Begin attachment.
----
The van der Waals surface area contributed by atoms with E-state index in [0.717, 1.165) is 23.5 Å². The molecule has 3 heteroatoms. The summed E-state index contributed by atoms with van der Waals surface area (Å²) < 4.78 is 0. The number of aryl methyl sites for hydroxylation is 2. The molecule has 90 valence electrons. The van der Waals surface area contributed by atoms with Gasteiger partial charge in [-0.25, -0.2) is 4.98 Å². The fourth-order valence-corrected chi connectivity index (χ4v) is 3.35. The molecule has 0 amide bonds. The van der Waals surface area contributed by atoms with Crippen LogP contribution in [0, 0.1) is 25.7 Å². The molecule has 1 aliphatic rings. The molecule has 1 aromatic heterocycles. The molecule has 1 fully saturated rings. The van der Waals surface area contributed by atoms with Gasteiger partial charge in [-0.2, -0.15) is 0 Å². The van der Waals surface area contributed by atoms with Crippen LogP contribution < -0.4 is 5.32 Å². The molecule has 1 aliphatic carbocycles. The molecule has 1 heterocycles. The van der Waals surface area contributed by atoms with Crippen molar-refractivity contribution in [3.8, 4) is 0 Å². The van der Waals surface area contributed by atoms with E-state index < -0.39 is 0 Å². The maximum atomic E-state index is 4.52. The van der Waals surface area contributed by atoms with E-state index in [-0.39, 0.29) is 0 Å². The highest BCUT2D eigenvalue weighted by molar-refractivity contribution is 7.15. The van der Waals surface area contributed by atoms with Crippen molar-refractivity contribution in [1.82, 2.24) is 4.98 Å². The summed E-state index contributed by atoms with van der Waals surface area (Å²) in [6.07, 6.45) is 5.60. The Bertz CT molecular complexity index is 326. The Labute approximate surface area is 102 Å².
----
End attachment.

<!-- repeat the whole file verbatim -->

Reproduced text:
The van der Waals surface area contributed by atoms with E-state index in [0.717, 1.165) is 23.5 Å². The molecule has 3 heteroatoms. The summed E-state index contributed by atoms with van der Waals surface area (Å²) < 4.78 is 0. The number of aryl methyl sites for hydroxylation is 2. The molecule has 90 valence electrons. The van der Waals surface area contributed by atoms with Gasteiger partial charge in [-0.25, -0.2) is 4.98 Å². The fourth-order valence-corrected chi connectivity index (χ4v) is 3.35. The molecule has 0 amide bonds. The van der Waals surface area contributed by atoms with Crippen LogP contribution in [0, 0.1) is 25.7 Å². The molecule has 1 aliphatic rings. The molecule has 1 aromatic heterocycles. The molecule has 1 fully saturated rings. The van der Waals surface area contributed by atoms with Gasteiger partial charge in [-0.2, -0.15) is 0 Å². The van der Waals surface area contributed by atoms with Crippen LogP contribution < -0.4 is 5.32 Å². The molecule has 1 aliphatic carbocycles. The molecule has 1 heterocycles. The van der Waals surface area contributed by atoms with Crippen molar-refractivity contribution in [3.8, 4) is 0 Å². The van der Waals surface area contributed by atoms with E-state index < -0.39 is 0 Å². The maximum atomic E-state index is 4.52. The van der Waals surface area contributed by atoms with E-state index in [-0.39, 0.29) is 0 Å². The highest BCUT2D eigenvalue weighted by molar-refractivity contribution is 7.15. The van der Waals surface area contributed by atoms with Crippen molar-refractivity contribution in [1.82, 2.24) is 4.98 Å². The summed E-state index contributed by atoms with van der Waals surface area (Å²) in [6.07, 6.45) is 5.60. The Bertz CT molecular complexity index is 326. The Labute approximate surface area is 102 Å².